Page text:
Contact: Sarah Nicholas
STARKVILLE, Miss.—A Mississippi State University biological sciences faculty member is using Blue Iguana Day on May 8 to bring awareness to the endangered species and highlight the university’s role in an international collaboration to protect the reptile.
Professor Mark E. Welch in MSU’s Department of Biological Sciences works in partnership with the Cayman Department of the Environment and the Cayman National Trust, an organization seeking to preserve the history and biodiversity of the Cayman Islands.
Welch and his students conduct genetic research on iguana species present in the Cayman Islands, including the blue iguana (Cyclura lewisi), and have studied 10 of the 12 known living iguana species in the Caribbean. Cyclura is widely considered by scientists to be the most endangered genus of reptiles in the world.
“Blue iguanas are an incredibly charismatic flagship species for the conservation of species in the Caribbean,” said the iguana conservation genetics expert. “This is a broader initiative. By protecting them and their natural habitat, we also are bringing awareness to—and contributing to—the conservation of other native species, such as birds and plants.”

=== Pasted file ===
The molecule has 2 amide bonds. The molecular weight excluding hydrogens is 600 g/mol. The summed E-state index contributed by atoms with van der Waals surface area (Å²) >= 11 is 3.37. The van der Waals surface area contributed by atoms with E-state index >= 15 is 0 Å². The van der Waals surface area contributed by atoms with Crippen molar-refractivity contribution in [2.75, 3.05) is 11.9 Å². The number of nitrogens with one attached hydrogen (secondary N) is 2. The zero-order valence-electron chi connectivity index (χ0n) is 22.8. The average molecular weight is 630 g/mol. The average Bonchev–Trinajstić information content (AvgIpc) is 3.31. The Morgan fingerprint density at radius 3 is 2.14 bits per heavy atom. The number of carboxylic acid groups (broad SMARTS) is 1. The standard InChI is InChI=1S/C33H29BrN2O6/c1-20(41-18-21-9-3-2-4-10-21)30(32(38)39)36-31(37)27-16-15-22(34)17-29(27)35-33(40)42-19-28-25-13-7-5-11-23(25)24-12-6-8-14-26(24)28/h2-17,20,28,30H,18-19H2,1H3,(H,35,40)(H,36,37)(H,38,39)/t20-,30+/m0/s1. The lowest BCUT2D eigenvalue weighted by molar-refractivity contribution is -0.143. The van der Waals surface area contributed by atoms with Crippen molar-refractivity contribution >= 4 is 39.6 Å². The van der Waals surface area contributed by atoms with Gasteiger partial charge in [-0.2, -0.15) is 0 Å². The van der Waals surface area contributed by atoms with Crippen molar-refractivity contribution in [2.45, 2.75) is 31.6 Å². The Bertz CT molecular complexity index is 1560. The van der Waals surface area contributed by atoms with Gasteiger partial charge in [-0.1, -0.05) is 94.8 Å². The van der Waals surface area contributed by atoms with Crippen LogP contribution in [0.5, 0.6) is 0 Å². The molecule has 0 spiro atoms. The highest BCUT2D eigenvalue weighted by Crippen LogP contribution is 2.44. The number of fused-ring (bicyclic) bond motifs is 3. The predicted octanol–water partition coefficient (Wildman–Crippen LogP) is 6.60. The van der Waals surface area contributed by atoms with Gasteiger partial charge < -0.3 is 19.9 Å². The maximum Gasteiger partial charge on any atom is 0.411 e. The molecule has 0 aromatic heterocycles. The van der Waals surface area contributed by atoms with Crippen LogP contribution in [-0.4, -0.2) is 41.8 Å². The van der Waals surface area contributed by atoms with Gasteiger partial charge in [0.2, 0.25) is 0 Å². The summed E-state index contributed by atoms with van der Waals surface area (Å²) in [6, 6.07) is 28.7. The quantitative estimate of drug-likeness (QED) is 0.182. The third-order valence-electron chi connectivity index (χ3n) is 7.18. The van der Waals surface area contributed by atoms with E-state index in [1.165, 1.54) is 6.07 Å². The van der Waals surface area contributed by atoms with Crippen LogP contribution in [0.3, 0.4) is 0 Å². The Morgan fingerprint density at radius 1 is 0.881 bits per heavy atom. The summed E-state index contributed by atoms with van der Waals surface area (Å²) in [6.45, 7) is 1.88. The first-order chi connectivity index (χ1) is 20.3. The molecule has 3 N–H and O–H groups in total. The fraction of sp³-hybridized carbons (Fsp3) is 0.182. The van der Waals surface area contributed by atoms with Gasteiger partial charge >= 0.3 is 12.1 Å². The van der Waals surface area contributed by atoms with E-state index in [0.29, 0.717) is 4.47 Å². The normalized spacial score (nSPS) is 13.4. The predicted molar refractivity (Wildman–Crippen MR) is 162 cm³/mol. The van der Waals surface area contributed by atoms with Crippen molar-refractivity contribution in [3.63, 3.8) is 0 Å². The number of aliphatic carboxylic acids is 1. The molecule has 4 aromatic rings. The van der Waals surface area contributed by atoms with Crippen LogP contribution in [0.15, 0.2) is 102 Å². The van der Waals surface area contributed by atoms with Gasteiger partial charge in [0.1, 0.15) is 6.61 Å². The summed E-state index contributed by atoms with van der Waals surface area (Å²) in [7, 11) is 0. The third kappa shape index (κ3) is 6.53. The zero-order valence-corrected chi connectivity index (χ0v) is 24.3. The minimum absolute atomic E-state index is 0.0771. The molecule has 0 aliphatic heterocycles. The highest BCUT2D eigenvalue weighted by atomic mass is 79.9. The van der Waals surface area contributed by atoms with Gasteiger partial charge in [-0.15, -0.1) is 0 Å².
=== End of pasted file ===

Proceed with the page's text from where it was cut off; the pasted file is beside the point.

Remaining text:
The blue iguana once numbered in the tens of thousands in the Caribbean, but by 2001, because of habitat loss and introduced species, fewer than 30 were estimated to remain in the wild. The species was listed as critically endangered by the International Union for the Conservation of Nature in the early 2000s. By 2018, because of conservation efforts, more than 1,000 blue iguanas were restored to the wild population.
“Blue Iguana Day is an opportunity to engage the public—especially in the Caymans, their natural habitat—to help the species survive,” Welch said. “Understanding what makes populations thrive and allowing them to adapt to changing climates or go extinct is fundamental to population biology.”
Welch’s research explores how natural populations respond to changes in their environment and how population dynamics and size interact to influence the evolutionary potential of natural populations.
Welch earned his bachelor’s in biological sciences and master’s in ecology from the University of Tennessee and he holds a Ph.D. in biology from Indiana University. Before joining MSU’s faculty in 2007, he completed postdoctoral work at Vanderbilt University.
Part of MSU’s College of Arts and Sciences, the Department of Biological Sciences may be found at www.biology.msstate.edu. MSU is Mississippi’s leading university, available online at www.msstate.edu.